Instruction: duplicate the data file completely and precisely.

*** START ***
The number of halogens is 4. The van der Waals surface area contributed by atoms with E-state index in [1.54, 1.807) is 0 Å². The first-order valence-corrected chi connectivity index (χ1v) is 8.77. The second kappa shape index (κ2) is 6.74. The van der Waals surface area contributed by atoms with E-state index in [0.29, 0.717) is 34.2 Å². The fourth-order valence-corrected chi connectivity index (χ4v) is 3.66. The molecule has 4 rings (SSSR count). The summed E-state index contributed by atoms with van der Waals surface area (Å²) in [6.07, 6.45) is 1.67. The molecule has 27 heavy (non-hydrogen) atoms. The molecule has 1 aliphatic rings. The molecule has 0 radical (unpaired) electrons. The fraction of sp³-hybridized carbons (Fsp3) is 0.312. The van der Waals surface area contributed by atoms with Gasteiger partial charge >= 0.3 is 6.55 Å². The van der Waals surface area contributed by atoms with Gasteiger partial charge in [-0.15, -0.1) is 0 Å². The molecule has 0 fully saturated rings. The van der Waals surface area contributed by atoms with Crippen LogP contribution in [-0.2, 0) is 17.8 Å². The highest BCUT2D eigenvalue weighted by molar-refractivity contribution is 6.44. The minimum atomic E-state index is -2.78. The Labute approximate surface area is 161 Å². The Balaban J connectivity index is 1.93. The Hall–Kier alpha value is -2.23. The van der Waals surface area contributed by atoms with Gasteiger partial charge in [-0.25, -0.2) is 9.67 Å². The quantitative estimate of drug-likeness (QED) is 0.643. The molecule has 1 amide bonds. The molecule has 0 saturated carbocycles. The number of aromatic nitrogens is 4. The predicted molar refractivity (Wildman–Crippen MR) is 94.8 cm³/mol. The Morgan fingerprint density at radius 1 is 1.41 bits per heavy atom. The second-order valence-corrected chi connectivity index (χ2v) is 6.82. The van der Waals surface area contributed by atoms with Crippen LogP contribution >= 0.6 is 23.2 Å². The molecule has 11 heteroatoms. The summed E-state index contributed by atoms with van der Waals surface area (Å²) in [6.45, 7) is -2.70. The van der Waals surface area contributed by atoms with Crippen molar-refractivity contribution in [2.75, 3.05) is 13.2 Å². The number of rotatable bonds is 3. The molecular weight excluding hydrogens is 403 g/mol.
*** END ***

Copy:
The number of halogens is 4. The van der Waals surface area contributed by atoms with E-state index in [1.54, 1.807) is 0 Å². The first-order valence-corrected chi connectivity index (χ1v) is 8.77. The second kappa shape index (κ2) is 6.74. The van der Waals surface area contributed by atoms with E-state index in [0.29, 0.717) is 34.2 Å². The fourth-order valence-corrected chi connectivity index (χ4v) is 3.66. The molecule has 4 rings (SSSR count). The summed E-state index contributed by atoms with van der Waals surface area (Å²) in [6.07, 6.45) is 1.67. The molecule has 27 heavy (non-hydrogen) atoms. The molecule has 1 aliphatic rings. The molecule has 0 radical (unpaired) electrons. The fraction of sp³-hybridized carbons (Fsp3) is 0.312. The van der Waals surface area contributed by atoms with Gasteiger partial charge >= 0.3 is 6.55 Å². The van der Waals surface area contributed by atoms with Gasteiger partial charge in [-0.15, -0.1) is 0 Å². The molecule has 0 fully saturated rings. The van der Waals surface area contributed by atoms with Crippen LogP contribution in [-0.2, 0) is 17.8 Å². The highest BCUT2D eigenvalue weighted by molar-refractivity contribution is 6.44. The minimum atomic E-state index is -2.78. The Labute approximate surface area is 161 Å². The Balaban J connectivity index is 1.93. The Hall–Kier alpha value is -2.23. The van der Waals surface area contributed by atoms with Gasteiger partial charge in [-0.25, -0.2) is 9.67 Å². The quantitative estimate of drug-likeness (QED) is 0.643. The molecule has 1 amide bonds. The molecule has 0 saturated carbocycles. The number of aromatic nitrogens is 4. The predicted molar refractivity (Wildman–Crippen MR) is 94.8 cm³/mol. The Morgan fingerprint density at radius 1 is 1.41 bits per heavy atom. The second-order valence-corrected chi connectivity index (χ2v) is 6.82. The van der Waals surface area contributed by atoms with Crippen LogP contribution >= 0.6 is 23.2 Å². The molecule has 11 heteroatoms. The summed E-state index contributed by atoms with van der Waals surface area (Å²) in [6.45, 7) is -2.70. The van der Waals surface area contributed by atoms with Crippen molar-refractivity contribution in [2.75, 3.05) is 13.2 Å². The number of rotatable bonds is 3. The molecular weight excluding hydrogens is 403 g/mol.